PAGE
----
Lipotoxicity in smooth muscle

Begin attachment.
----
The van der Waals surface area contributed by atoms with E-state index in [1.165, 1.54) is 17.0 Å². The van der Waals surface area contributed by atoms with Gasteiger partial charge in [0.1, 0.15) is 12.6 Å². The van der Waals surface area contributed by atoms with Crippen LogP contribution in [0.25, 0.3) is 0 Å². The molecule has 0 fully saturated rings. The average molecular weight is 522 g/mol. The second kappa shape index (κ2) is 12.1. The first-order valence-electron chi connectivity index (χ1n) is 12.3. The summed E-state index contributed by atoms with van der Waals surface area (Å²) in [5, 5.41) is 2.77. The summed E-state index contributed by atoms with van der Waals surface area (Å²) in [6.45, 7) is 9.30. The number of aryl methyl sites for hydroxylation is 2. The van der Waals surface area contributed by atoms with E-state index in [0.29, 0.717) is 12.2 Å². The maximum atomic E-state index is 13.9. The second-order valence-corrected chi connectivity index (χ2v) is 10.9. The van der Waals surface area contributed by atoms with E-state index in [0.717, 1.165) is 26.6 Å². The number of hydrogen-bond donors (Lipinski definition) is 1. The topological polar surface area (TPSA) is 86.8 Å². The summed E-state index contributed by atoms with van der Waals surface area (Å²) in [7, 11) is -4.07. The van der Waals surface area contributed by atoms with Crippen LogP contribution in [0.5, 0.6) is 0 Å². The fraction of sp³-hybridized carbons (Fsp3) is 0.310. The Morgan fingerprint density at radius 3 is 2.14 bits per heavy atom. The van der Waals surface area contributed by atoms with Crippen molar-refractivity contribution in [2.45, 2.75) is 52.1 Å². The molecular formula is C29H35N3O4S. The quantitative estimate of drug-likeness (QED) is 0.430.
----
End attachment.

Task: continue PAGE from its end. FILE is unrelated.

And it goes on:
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Atherosclerosis and bladder dysfunction can both result from the high lipid levels that occur with obesity and diabetes and can cause cell dysfunction and death, termed lipotoxicity, in various cell types. However, lipotoxicity has not been shown in smooth muscle. The goal of this dissertation was to determine if lipotoxicity does occur in vascular smooth muscle and to determine how to modulate this lipotoxicity. We found that vascular smooth muscle takes up fatty acid and does not store it adequately, thus rendering it free to cause lipotoxicity in the cell. This lipotoxicity did not seem to be due to an increase in reactive oxygen species (ROS) production the unsaturated fatty acid oleate protected against palmitate-induced apoptosis. Bladder smooth muscle may also be susceptible to lipotoxicity. We found that there were significant differences in the levels of certain peroxisome proliferator-activated receptors (PPARs) between Yucatan and Ossabaw male swine and between male and female Ossabaw swine, suggesting genetic and gender differences in PPARs. These results may explain the differences in prevalence of bladder dysfunctions between males and females and within the sexes. To modulate lipotoxicity in smooth muscle, we overexpressed caveolin-1 (Cav-1), a protein found in caveolae. Cav-1 increased CD36 expression and redistribution inside the cell and increased apoptosis. These studies may have implications for atherosclerosis and bladder dysfunctions that result from obesity, diabetes, and the metabolic syndrome.